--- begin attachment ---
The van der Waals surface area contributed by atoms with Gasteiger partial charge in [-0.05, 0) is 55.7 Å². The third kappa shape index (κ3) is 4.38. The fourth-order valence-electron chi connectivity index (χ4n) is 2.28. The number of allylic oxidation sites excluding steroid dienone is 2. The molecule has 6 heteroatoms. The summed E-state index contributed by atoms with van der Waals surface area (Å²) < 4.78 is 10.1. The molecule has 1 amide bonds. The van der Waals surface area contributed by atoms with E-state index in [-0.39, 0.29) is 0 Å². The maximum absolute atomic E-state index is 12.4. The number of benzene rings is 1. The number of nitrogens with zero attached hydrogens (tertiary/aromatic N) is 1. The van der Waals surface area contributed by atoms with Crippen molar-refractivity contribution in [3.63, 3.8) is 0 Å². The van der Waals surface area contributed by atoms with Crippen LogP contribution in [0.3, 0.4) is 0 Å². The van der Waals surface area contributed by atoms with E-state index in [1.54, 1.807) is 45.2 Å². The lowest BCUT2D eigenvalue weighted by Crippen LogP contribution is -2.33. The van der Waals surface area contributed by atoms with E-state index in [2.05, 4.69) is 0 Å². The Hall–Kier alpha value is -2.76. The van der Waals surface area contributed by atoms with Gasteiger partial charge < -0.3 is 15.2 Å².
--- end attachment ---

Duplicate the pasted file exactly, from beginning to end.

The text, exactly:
The van der Waals surface area contributed by atoms with Gasteiger partial charge in [-0.05, 0) is 55.7 Å². The third kappa shape index (κ3) is 4.38. The fourth-order valence-electron chi connectivity index (χ4n) is 2.28. The number of allylic oxidation sites excluding steroid dienone is 2. The molecule has 6 heteroatoms. The summed E-state index contributed by atoms with van der Waals surface area (Å²) < 4.78 is 10.1. The molecule has 1 amide bonds. The van der Waals surface area contributed by atoms with E-state index in [-0.39, 0.29) is 0 Å². The maximum absolute atomic E-state index is 12.4. The number of benzene rings is 1. The number of nitrogens with zero attached hydrogens (tertiary/aromatic N) is 1. The van der Waals surface area contributed by atoms with Crippen molar-refractivity contribution in [3.63, 3.8) is 0 Å². The van der Waals surface area contributed by atoms with Crippen LogP contribution in [0.3, 0.4) is 0 Å². The van der Waals surface area contributed by atoms with E-state index in [1.54, 1.807) is 45.2 Å². The lowest BCUT2D eigenvalue weighted by Crippen LogP contribution is -2.33. The van der Waals surface area contributed by atoms with E-state index in [2.05, 4.69) is 0 Å². The Hall–Kier alpha value is -2.76. The van der Waals surface area contributed by atoms with Gasteiger partial charge < -0.3 is 15.2 Å².